- What are the plans and timeline for additional IAST integrations? – This will largely be driven by the ThreadFix user base. If you have a specific IAST technology you want integrated, please either submit a GitHub feature request or contact us.
- Which GRC tools does ThreadFix integrate with? – Currently we support integrations with Service Now’s GRC system. If you would like to see support for additional GRC systems – and especially if you are willing to act as a beta/test user – please either submit a GitHub feature request or contact us.
- How does ThreadFix Enterprise “count” applications for licensing? – An “application” in ThreadFix is a unit of scannable, deployable code. So – if you would typically run a SAST or DAST scan of a particular unit of code that would count as an “Application.” Check out this blog post about how we laid out the “applications” for our internal use of ThreadFix to get a real-world perspective on how this works.
- Can development teams be organized in a hierarchal manner? – The “Team” construct in ThreadFix only allows for a single level of hierarchy. For organizations with larger application portfolios this was getting to be a bit limiting, so for the 2.2 release we added the concept of application tagging to allow for more flexible organization of applications in the portfolio. Tags are typically used to identify different application characteristics such as the compliance standards they are required to meet (“PCI” and “HIPAA”), the language they are developed in (“Java” and “C#”) and how they are deployed (“external” and “internal”). However, tags are very flexible and can also be used to create multi-level hierarchies for applications in the portfolio. For example, first-level tags could be created for geographic teams (“Atlanta” and “Bangalore”) and second-level tags could also be also be created (“Atlanta – Point of Sale” and “Atlanta – Mobile Commerce”) This could be continued for third-level, etc tags as well.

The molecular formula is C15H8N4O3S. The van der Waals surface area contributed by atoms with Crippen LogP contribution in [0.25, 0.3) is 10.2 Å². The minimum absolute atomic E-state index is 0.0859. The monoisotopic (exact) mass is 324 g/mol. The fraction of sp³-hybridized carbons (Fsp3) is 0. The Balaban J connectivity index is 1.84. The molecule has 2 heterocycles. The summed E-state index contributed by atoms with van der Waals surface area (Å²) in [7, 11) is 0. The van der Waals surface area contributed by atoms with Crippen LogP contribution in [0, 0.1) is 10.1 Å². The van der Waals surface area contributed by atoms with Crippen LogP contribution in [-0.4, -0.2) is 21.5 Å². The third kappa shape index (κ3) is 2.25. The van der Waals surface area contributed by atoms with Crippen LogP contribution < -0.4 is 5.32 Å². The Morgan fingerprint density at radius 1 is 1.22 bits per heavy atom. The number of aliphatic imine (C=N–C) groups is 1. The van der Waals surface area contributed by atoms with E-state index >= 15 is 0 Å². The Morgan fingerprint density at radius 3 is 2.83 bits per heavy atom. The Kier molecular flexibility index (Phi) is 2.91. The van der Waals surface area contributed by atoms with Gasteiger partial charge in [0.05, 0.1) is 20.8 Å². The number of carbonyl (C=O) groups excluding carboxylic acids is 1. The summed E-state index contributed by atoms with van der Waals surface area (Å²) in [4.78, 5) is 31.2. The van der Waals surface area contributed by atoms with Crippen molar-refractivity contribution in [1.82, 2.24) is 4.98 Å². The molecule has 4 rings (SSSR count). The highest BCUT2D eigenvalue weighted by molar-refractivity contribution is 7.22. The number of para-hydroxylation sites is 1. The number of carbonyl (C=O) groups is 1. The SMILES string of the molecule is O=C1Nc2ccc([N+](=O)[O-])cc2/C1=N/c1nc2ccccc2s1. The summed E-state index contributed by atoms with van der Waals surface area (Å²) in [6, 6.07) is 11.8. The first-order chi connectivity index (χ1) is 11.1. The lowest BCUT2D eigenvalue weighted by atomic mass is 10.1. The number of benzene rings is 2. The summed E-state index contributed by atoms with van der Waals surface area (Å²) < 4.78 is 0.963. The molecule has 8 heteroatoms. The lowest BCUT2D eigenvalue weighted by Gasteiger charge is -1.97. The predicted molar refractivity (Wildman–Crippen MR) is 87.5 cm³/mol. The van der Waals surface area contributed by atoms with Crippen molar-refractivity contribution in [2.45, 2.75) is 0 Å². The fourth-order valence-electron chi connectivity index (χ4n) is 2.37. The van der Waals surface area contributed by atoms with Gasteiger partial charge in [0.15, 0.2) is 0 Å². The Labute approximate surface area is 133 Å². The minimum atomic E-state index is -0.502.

- Can the Checkmarx integration roll up multiple Checkmarx project into a single ThreadFix application? – No each Checkmarx project should be associated with an Application inside of ThreadFix. Because of the way the de-duplication and merge process works, each Checkmarx scan uploaded for a given ThreadFix Application will have a diff run against the previous Checkmarx scan to see which vulnerabilities are new, which went away, and which have resurfaced. Trying to upload Checkmarx (or any scanner’s) scans to the same ThreadFix application will make the vulnerability merge and tracking process behave strangely as vulnerabilities get opened and closed based on which scan was uploaded most recently.
- Are there plans to publish a RAML file (raml.org) to document the full features of the API? – There aren’t at the current time because we’ve never actually received a request for one, but we filed a task request in the GitHub issue tracker so we can keep track of the request.
Thanks to everyone who attended the webinar. We’re really excited to get ThreadFix 2.2 released here in the next couple of weeks. Please contact us with any further questions.